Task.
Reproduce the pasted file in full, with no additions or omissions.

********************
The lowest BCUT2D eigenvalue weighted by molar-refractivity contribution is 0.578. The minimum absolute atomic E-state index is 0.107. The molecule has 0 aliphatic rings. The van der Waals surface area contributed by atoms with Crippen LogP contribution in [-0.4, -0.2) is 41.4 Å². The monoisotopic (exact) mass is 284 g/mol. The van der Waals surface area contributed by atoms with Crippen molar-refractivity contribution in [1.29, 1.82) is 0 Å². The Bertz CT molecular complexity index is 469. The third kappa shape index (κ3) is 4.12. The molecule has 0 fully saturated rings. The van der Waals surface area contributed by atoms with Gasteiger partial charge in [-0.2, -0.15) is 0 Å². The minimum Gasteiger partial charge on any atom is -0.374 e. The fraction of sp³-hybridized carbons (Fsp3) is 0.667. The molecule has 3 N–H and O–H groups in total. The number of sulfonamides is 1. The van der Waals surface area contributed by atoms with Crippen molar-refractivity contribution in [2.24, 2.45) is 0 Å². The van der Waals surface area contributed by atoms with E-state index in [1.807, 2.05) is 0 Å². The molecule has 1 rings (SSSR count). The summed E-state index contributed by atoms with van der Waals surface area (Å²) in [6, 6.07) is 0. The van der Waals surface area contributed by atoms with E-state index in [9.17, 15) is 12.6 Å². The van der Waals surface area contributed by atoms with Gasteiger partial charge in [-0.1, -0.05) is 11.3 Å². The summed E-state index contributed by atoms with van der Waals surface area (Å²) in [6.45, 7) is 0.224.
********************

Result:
The lowest BCUT2D eigenvalue weighted by molar-refractivity contribution is 0.578. The minimum absolute atomic E-state index is 0.107. The molecule has 0 aliphatic rings. The van der Waals surface area contributed by atoms with Crippen LogP contribution in [-0.4, -0.2) is 41.4 Å². The monoisotopic (exact) mass is 284 g/mol. The van der Waals surface area contributed by atoms with Crippen molar-refractivity contribution in [1.29, 1.82) is 0 Å². The Bertz CT molecular complexity index is 469. The third kappa shape index (κ3) is 4.12. The molecule has 0 fully saturated rings. The van der Waals surface area contributed by atoms with Gasteiger partial charge in [-0.2, -0.15) is 0 Å². The minimum Gasteiger partial charge on any atom is -0.374 e. The fraction of sp³-hybridized carbons (Fsp3) is 0.667. The molecule has 3 N–H and O–H groups in total. The number of sulfonamides is 1. The van der Waals surface area contributed by atoms with Crippen molar-refractivity contribution in [2.24, 2.45) is 0 Å². The van der Waals surface area contributed by atoms with E-state index in [1.807, 2.05) is 0 Å². The molecule has 1 rings (SSSR count). The summed E-state index contributed by atoms with van der Waals surface area (Å²) in [6, 6.07) is 0. The van der Waals surface area contributed by atoms with E-state index in [9.17, 15) is 12.6 Å². The van der Waals surface area contributed by atoms with Gasteiger partial charge in [-0.1, -0.05) is 11.3 Å². The summed E-state index contributed by atoms with van der Waals surface area (Å²) in [6.45, 7) is 0.224.